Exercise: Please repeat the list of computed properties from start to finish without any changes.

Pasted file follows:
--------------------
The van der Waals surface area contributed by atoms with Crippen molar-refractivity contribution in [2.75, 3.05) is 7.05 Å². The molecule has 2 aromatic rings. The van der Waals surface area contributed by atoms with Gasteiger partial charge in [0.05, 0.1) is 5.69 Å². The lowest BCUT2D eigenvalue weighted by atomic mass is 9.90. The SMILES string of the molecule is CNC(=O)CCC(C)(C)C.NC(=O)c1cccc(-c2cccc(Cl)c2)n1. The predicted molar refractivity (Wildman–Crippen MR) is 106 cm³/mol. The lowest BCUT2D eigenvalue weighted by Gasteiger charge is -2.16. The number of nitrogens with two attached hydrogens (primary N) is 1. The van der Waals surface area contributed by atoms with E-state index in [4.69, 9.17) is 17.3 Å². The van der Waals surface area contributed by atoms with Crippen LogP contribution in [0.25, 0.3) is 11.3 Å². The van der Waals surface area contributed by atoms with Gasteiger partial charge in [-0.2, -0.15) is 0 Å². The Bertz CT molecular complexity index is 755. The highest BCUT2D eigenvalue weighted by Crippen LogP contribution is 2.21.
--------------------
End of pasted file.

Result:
The van der Waals surface area contributed by atoms with Crippen molar-refractivity contribution in [2.75, 3.05) is 7.05 Å². The molecule has 2 aromatic rings. The van der Waals surface area contributed by atoms with Gasteiger partial charge in [0.05, 0.1) is 5.69 Å². The lowest BCUT2D eigenvalue weighted by atomic mass is 9.90. The SMILES string of the molecule is CNC(=O)CCC(C)(C)C.NC(=O)c1cccc(-c2cccc(Cl)c2)n1. The predicted molar refractivity (Wildman–Crippen MR) is 106 cm³/mol. The lowest BCUT2D eigenvalue weighted by Gasteiger charge is -2.16. The number of nitrogens with two attached hydrogens (primary N) is 1. The van der Waals surface area contributed by atoms with E-state index in [4.69, 9.17) is 17.3 Å². The van der Waals surface area contributed by atoms with Crippen LogP contribution in [0.25, 0.3) is 11.3 Å². The van der Waals surface area contributed by atoms with Gasteiger partial charge in [-0.2, -0.15) is 0 Å². The Bertz CT molecular complexity index is 755. The highest BCUT2D eigenvalue weighted by Crippen LogP contribution is 2.21.